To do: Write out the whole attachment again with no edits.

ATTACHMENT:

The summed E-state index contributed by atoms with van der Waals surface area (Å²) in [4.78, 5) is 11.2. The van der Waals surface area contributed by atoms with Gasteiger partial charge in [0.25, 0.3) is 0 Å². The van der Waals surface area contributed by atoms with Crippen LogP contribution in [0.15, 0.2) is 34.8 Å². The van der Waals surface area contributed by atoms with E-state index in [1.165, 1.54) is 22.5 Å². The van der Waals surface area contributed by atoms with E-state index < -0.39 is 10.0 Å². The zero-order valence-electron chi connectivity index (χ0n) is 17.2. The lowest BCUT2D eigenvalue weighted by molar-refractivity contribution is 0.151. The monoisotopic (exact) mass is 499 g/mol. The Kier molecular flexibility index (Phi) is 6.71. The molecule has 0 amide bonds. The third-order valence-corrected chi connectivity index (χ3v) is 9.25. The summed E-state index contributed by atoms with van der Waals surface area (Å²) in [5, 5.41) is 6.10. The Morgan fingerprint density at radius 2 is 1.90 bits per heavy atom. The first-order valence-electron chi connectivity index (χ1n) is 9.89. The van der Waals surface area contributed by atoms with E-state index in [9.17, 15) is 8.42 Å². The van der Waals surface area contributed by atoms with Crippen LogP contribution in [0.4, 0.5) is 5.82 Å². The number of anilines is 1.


The summed E-state index contributed by atoms with van der Waals surface area (Å²) in [4.78, 5) is 11.2. The van der Waals surface area contributed by atoms with Gasteiger partial charge in [0.25, 0.3) is 0 Å². The van der Waals surface area contributed by atoms with Crippen LogP contribution in [0.15, 0.2) is 34.8 Å². The van der Waals surface area contributed by atoms with E-state index in [1.165, 1.54) is 22.5 Å². The van der Waals surface area contributed by atoms with E-state index < -0.39 is 10.0 Å². The zero-order valence-electron chi connectivity index (χ0n) is 17.2. The lowest BCUT2D eigenvalue weighted by molar-refractivity contribution is 0.151. The monoisotopic (exact) mass is 499 g/mol. The Kier molecular flexibility index (Phi) is 6.71. The molecule has 0 amide bonds. The third-order valence-corrected chi connectivity index (χ3v) is 9.25. The summed E-state index contributed by atoms with van der Waals surface area (Å²) in [5, 5.41) is 6.10. The Morgan fingerprint density at radius 2 is 1.90 bits per heavy atom. The first-order valence-electron chi connectivity index (χ1n) is 9.89. The van der Waals surface area contributed by atoms with E-state index in [9.17, 15) is 8.42 Å². The van der Waals surface area contributed by atoms with Crippen LogP contribution in [0.4, 0.5) is 5.82 Å². The number of anilines is 1.